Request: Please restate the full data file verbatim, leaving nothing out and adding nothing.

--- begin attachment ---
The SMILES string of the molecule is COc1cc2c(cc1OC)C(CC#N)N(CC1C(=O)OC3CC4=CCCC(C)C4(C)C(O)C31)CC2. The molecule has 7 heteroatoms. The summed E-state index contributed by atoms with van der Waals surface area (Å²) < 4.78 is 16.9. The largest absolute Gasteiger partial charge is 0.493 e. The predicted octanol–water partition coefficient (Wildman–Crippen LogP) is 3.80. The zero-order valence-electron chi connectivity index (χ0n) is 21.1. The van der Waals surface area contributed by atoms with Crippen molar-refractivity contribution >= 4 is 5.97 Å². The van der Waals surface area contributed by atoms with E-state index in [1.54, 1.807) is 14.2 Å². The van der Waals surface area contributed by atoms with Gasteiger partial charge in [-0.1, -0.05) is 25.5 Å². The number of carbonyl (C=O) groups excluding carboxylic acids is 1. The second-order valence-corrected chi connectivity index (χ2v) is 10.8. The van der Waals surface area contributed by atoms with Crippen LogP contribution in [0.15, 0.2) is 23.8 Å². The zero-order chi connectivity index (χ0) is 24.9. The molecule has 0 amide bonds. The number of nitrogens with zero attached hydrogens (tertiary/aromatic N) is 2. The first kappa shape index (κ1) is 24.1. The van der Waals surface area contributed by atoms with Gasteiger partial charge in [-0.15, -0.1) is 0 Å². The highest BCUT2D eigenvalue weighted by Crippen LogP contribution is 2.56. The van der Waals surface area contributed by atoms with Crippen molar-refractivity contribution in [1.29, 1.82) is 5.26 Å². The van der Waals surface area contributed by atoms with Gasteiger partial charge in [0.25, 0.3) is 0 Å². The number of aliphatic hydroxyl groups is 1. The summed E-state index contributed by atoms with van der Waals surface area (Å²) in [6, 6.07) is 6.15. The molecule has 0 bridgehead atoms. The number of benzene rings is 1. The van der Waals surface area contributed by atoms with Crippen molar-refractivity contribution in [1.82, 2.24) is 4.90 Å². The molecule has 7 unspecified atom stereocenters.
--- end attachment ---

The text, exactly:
The SMILES string of the molecule is COc1cc2c(cc1OC)C(CC#N)N(CC1C(=O)OC3CC4=CCCC(C)C4(C)C(O)C31)CC2. The molecule has 7 heteroatoms. The summed E-state index contributed by atoms with van der Waals surface area (Å²) < 4.78 is 16.9. The largest absolute Gasteiger partial charge is 0.493 e. The predicted octanol–water partition coefficient (Wildman–Crippen LogP) is 3.80. The zero-order valence-electron chi connectivity index (χ0n) is 21.1. The van der Waals surface area contributed by atoms with Crippen molar-refractivity contribution >= 4 is 5.97 Å². The van der Waals surface area contributed by atoms with E-state index in [1.54, 1.807) is 14.2 Å². The van der Waals surface area contributed by atoms with Gasteiger partial charge in [-0.1, -0.05) is 25.5 Å². The number of carbonyl (C=O) groups excluding carboxylic acids is 1. The second-order valence-corrected chi connectivity index (χ2v) is 10.8. The van der Waals surface area contributed by atoms with Crippen LogP contribution in [0.15, 0.2) is 23.8 Å². The zero-order chi connectivity index (χ0) is 24.9. The molecule has 0 amide bonds. The number of nitrogens with zero attached hydrogens (tertiary/aromatic N) is 2. The first kappa shape index (κ1) is 24.1. The van der Waals surface area contributed by atoms with Gasteiger partial charge in [-0.15, -0.1) is 0 Å². The highest BCUT2D eigenvalue weighted by Crippen LogP contribution is 2.56. The van der Waals surface area contributed by atoms with Crippen molar-refractivity contribution in [1.29, 1.82) is 5.26 Å². The van der Waals surface area contributed by atoms with Gasteiger partial charge in [0.25, 0.3) is 0 Å². The number of aliphatic hydroxyl groups is 1. The summed E-state index contributed by atoms with van der Waals surface area (Å²) in [6, 6.07) is 6.15. The molecule has 0 bridgehead atoms. The number of benzene rings is 1. The van der Waals surface area contributed by atoms with Crippen molar-refractivity contribution in [1.82, 2.24) is 4.90 Å². The molecule has 7 unspecified atom stereocenters.